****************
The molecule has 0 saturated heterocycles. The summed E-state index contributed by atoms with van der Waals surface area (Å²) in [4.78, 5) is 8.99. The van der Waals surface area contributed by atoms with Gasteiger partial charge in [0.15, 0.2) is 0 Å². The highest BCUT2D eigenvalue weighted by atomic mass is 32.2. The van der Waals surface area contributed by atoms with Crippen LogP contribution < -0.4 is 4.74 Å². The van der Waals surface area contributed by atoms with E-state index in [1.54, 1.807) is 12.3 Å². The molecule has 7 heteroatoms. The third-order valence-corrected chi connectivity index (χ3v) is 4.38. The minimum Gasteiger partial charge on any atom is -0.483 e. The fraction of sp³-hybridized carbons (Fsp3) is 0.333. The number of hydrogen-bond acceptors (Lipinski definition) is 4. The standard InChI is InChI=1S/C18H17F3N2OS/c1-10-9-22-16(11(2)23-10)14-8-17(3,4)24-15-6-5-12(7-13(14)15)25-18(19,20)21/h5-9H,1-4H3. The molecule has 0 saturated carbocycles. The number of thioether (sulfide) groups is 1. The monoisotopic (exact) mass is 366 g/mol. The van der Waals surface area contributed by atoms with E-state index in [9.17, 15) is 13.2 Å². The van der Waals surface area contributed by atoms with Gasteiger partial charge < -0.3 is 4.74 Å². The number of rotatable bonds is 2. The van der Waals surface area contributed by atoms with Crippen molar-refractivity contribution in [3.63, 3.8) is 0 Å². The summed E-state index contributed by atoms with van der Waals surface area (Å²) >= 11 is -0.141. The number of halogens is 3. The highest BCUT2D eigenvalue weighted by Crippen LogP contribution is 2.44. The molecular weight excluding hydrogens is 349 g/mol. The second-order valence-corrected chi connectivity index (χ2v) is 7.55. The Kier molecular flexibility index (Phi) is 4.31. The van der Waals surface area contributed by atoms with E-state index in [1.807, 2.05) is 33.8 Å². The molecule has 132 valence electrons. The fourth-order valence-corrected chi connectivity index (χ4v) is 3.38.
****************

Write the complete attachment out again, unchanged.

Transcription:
The molecule has 0 saturated heterocycles. The summed E-state index contributed by atoms with van der Waals surface area (Å²) in [4.78, 5) is 8.99. The van der Waals surface area contributed by atoms with Gasteiger partial charge in [0.15, 0.2) is 0 Å². The highest BCUT2D eigenvalue weighted by atomic mass is 32.2. The van der Waals surface area contributed by atoms with Crippen LogP contribution < -0.4 is 4.74 Å². The van der Waals surface area contributed by atoms with E-state index in [1.54, 1.807) is 12.3 Å². The molecule has 7 heteroatoms. The third-order valence-corrected chi connectivity index (χ3v) is 4.38. The minimum Gasteiger partial charge on any atom is -0.483 e. The fraction of sp³-hybridized carbons (Fsp3) is 0.333. The number of hydrogen-bond acceptors (Lipinski definition) is 4. The standard InChI is InChI=1S/C18H17F3N2OS/c1-10-9-22-16(11(2)23-10)14-8-17(3,4)24-15-6-5-12(7-13(14)15)25-18(19,20)21/h5-9H,1-4H3. The molecule has 0 saturated carbocycles. The number of thioether (sulfide) groups is 1. The monoisotopic (exact) mass is 366 g/mol. The van der Waals surface area contributed by atoms with E-state index in [9.17, 15) is 13.2 Å². The van der Waals surface area contributed by atoms with Gasteiger partial charge < -0.3 is 4.74 Å². The number of rotatable bonds is 2. The van der Waals surface area contributed by atoms with Crippen molar-refractivity contribution in [3.63, 3.8) is 0 Å². The summed E-state index contributed by atoms with van der Waals surface area (Å²) >= 11 is -0.141. The number of halogens is 3. The highest BCUT2D eigenvalue weighted by Crippen LogP contribution is 2.44. The molecular weight excluding hydrogens is 349 g/mol. The second-order valence-corrected chi connectivity index (χ2v) is 7.55. The Kier molecular flexibility index (Phi) is 4.31. The van der Waals surface area contributed by atoms with E-state index in [1.807, 2.05) is 33.8 Å². The molecule has 132 valence electrons. The fourth-order valence-corrected chi connectivity index (χ4v) is 3.38.